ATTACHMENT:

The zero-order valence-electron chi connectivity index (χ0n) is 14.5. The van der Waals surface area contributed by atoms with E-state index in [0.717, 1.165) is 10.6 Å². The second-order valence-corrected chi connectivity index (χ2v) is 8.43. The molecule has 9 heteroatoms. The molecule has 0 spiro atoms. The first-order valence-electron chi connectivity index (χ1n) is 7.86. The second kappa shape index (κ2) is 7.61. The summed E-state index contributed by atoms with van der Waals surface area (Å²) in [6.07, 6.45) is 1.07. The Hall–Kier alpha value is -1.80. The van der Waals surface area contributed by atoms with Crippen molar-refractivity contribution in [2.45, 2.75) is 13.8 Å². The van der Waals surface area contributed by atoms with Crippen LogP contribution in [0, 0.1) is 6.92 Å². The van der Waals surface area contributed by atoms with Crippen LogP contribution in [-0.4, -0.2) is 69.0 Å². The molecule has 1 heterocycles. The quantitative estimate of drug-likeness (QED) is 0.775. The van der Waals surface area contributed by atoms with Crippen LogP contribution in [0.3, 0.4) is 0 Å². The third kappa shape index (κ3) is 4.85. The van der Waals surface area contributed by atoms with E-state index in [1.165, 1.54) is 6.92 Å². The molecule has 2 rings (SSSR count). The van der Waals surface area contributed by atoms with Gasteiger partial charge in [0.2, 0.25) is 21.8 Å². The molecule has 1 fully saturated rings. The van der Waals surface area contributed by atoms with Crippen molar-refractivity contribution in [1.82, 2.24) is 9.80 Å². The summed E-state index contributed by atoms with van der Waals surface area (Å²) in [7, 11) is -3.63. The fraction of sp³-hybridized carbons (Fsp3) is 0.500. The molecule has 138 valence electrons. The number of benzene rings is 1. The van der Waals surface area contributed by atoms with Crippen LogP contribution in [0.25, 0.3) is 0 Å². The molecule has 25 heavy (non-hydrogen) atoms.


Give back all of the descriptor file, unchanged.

The zero-order valence-electron chi connectivity index (χ0n) is 14.5. The van der Waals surface area contributed by atoms with E-state index in [0.717, 1.165) is 10.6 Å². The second-order valence-corrected chi connectivity index (χ2v) is 8.43. The molecule has 9 heteroatoms. The molecule has 0 spiro atoms. The first-order valence-electron chi connectivity index (χ1n) is 7.86. The second kappa shape index (κ2) is 7.61. The summed E-state index contributed by atoms with van der Waals surface area (Å²) in [6.07, 6.45) is 1.07. The Hall–Kier alpha value is -1.80. The van der Waals surface area contributed by atoms with Crippen molar-refractivity contribution in [2.45, 2.75) is 13.8 Å². The van der Waals surface area contributed by atoms with Crippen LogP contribution in [0, 0.1) is 6.92 Å². The van der Waals surface area contributed by atoms with Crippen LogP contribution in [-0.4, -0.2) is 69.0 Å². The molecule has 1 heterocycles. The quantitative estimate of drug-likeness (QED) is 0.775. The van der Waals surface area contributed by atoms with Crippen LogP contribution in [0.3, 0.4) is 0 Å². The third kappa shape index (κ3) is 4.85. The van der Waals surface area contributed by atoms with E-state index in [1.165, 1.54) is 6.92 Å². The molecule has 2 rings (SSSR count). The van der Waals surface area contributed by atoms with Gasteiger partial charge in [0.2, 0.25) is 21.8 Å². The molecule has 1 fully saturated rings. The van der Waals surface area contributed by atoms with Crippen molar-refractivity contribution in [1.82, 2.24) is 9.80 Å². The summed E-state index contributed by atoms with van der Waals surface area (Å²) in [7, 11) is -3.63. The fraction of sp³-hybridized carbons (Fsp3) is 0.500. The molecule has 138 valence electrons. The number of benzene rings is 1. The van der Waals surface area contributed by atoms with Crippen LogP contribution in [0.25, 0.3) is 0 Å². The molecule has 25 heavy (non-hydrogen) atoms.